But they draw a red line at attempts by boards to interfere with the stockholder franchise, which includes the right to vote and the right to nominate. Courts police against subterfuge by rejecting advance notice bylaws purporting innocently to require relevant information but having the clear purpose and certain effect of depriving shareholders of the opportunity to nominate directors of their choice and exercise their right to vote for directors.

Within this framework, the Masimo bylaws almost certainly cross the line, particularly in its call for a nominating shareholder to disclose its limited partners. After all, it is standard, valid practice for investment funds of all kinds to hold the identities of their investors in the strictest confidence. Limited partners opt for that status for many business and legal reasons and investment advisors have similar interests in protecting their investor lists.

Ask any investment fund—from private equity firms such as Apollo to public index funds such as BlackRock—for a list of their top twenty investors and you will be told no. Such investment funds and advisors routinely pledge such confidentiality to their investors, often formally expressed in covenants in their investment contracts. Conditioning a shareholder director nomination on disclosing its investors is therefore tantamount to denying them the opportunity to nominate anyone.

Nor does there appear to be any value to the company or its other shareholders in requiring the disclosure of a nominating shareholder’s limited partners. Limited partners are passive investors by business definition and legal classification. They do not control the nominating shareholder’s investments or strategies. Those choosing to operate differently would be obliged to make full disclosure of the facts under existing federal securities laws, making such advance notice bylaws redundant.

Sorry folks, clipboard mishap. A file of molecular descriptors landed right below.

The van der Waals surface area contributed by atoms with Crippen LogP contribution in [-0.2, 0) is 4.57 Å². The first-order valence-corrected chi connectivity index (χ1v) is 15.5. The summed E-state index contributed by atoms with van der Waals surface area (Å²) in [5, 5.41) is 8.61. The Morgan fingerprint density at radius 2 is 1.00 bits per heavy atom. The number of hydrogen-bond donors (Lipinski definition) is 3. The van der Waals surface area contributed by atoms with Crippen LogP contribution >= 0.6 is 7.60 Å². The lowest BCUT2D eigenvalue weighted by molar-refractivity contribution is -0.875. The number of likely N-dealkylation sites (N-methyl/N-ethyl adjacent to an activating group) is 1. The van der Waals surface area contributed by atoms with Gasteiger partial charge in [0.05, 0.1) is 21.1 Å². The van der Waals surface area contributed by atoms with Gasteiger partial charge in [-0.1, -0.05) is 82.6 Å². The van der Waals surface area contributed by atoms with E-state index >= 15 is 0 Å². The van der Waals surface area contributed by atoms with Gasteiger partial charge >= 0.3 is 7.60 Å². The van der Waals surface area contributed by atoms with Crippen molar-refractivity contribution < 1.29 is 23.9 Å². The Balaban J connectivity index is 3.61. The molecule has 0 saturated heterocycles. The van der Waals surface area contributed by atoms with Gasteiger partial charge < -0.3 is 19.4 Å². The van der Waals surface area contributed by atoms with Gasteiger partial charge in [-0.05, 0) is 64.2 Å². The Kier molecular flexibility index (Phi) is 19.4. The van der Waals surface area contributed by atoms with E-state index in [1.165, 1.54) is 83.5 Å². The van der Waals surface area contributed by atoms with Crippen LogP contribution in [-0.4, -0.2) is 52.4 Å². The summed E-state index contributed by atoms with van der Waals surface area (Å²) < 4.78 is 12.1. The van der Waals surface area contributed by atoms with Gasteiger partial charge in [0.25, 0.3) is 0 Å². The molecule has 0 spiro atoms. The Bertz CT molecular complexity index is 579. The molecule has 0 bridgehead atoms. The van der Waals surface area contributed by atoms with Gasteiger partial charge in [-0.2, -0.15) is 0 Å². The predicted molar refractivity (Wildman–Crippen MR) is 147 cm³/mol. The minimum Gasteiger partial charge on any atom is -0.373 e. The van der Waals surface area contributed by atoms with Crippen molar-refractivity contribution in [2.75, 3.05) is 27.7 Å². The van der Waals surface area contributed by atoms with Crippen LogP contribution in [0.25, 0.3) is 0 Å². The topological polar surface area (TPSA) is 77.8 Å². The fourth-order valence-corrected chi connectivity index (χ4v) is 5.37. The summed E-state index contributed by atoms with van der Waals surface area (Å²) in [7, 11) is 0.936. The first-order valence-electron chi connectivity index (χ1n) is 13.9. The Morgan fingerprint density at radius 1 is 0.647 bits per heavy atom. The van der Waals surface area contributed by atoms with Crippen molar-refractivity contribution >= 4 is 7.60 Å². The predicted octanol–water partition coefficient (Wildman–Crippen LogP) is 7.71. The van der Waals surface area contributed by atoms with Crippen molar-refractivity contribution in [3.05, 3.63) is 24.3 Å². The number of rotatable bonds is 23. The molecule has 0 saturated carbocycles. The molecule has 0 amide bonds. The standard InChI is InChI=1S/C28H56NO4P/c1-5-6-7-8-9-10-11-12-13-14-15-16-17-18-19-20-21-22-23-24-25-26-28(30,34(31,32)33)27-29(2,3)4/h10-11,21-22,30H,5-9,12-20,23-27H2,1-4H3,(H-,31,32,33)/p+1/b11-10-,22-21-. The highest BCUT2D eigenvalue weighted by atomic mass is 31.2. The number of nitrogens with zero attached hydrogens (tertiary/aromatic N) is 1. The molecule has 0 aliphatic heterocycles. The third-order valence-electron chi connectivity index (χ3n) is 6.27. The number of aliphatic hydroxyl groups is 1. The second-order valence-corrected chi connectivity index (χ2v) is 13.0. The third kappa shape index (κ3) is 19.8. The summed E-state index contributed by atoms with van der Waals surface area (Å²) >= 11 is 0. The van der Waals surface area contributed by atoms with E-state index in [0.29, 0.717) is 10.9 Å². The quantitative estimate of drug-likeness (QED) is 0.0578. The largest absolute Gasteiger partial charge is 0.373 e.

Equally prohibitive is conditioning such nominations on the disclosure of planned director nominations at other companies. That calls for revealing investment plans and strategies that are invariably the product of substantial, costly research and analysis. Maintaining the confidentiality of such efforts is essential to the successful deployment of capital. Compelling its disclosure undermines the business model, providing a Draconian deterrent to nominate a director. Again, it is not obvious why such other investments would generally be important to a company’s other shareholders.

A law professor known for his strong opposition to activist investors recently published an article lamenting that poison pills, another formidable defense, have proven ineffective at stopping activists and extolling the Masimo advance notice bylaws as the new weapon of choice that just might do so. The argument proves the point: bylaws such as the Masimo board adopted are Draconian showstoppers.

Advance notice bylaws will continue to be used in battles for corporate control. But they cannot be used to end them. The front is just heating up.